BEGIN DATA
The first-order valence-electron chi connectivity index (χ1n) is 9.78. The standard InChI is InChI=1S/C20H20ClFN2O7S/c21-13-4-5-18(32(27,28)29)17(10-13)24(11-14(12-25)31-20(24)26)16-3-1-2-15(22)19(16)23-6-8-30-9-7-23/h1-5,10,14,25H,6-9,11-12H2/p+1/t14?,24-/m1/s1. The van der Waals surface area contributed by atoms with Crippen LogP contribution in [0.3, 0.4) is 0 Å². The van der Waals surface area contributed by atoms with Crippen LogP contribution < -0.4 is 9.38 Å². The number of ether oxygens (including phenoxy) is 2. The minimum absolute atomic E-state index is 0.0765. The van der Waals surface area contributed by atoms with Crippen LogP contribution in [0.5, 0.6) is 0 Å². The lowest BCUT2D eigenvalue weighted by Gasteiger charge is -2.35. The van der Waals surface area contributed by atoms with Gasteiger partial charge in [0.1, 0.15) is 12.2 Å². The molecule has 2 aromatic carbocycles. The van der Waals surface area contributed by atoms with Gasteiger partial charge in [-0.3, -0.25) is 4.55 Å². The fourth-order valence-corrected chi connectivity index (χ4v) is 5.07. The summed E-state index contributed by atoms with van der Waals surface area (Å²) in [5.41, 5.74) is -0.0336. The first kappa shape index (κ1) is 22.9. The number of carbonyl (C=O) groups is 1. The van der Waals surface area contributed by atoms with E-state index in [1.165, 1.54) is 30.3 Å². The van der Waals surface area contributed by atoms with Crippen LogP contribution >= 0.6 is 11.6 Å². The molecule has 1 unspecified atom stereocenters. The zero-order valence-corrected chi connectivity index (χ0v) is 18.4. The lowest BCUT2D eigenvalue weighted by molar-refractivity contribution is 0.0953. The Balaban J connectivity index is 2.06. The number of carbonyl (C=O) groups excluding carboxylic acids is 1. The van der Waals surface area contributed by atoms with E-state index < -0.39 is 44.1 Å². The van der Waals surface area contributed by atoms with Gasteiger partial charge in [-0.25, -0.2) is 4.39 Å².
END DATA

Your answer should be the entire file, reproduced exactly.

The first-order valence-electron chi connectivity index (χ1n) is 9.78. The standard InChI is InChI=1S/C20H20ClFN2O7S/c21-13-4-5-18(32(27,28)29)17(10-13)24(11-14(12-25)31-20(24)26)16-3-1-2-15(22)19(16)23-6-8-30-9-7-23/h1-5,10,14,25H,6-9,11-12H2/p+1/t14?,24-/m1/s1. The van der Waals surface area contributed by atoms with Crippen LogP contribution in [0.3, 0.4) is 0 Å². The van der Waals surface area contributed by atoms with Crippen LogP contribution < -0.4 is 9.38 Å². The number of ether oxygens (including phenoxy) is 2. The minimum absolute atomic E-state index is 0.0765. The van der Waals surface area contributed by atoms with Crippen LogP contribution in [0.5, 0.6) is 0 Å². The lowest BCUT2D eigenvalue weighted by Gasteiger charge is -2.35. The van der Waals surface area contributed by atoms with Gasteiger partial charge in [0.1, 0.15) is 12.2 Å². The molecule has 2 aromatic carbocycles. The van der Waals surface area contributed by atoms with Gasteiger partial charge in [-0.3, -0.25) is 4.55 Å². The fourth-order valence-corrected chi connectivity index (χ4v) is 5.07. The summed E-state index contributed by atoms with van der Waals surface area (Å²) in [5.41, 5.74) is -0.0336. The first kappa shape index (κ1) is 22.9. The number of carbonyl (C=O) groups is 1. The van der Waals surface area contributed by atoms with E-state index in [1.165, 1.54) is 30.3 Å². The van der Waals surface area contributed by atoms with Crippen LogP contribution >= 0.6 is 11.6 Å². The molecule has 1 unspecified atom stereocenters. The zero-order valence-corrected chi connectivity index (χ0v) is 18.4. The lowest BCUT2D eigenvalue weighted by molar-refractivity contribution is 0.0953. The Balaban J connectivity index is 2.06. The number of carbonyl (C=O) groups excluding carboxylic acids is 1. The van der Waals surface area contributed by atoms with E-state index < -0.39 is 44.1 Å². The van der Waals surface area contributed by atoms with Gasteiger partial charge in [-0.25, -0.2) is 4.39 Å².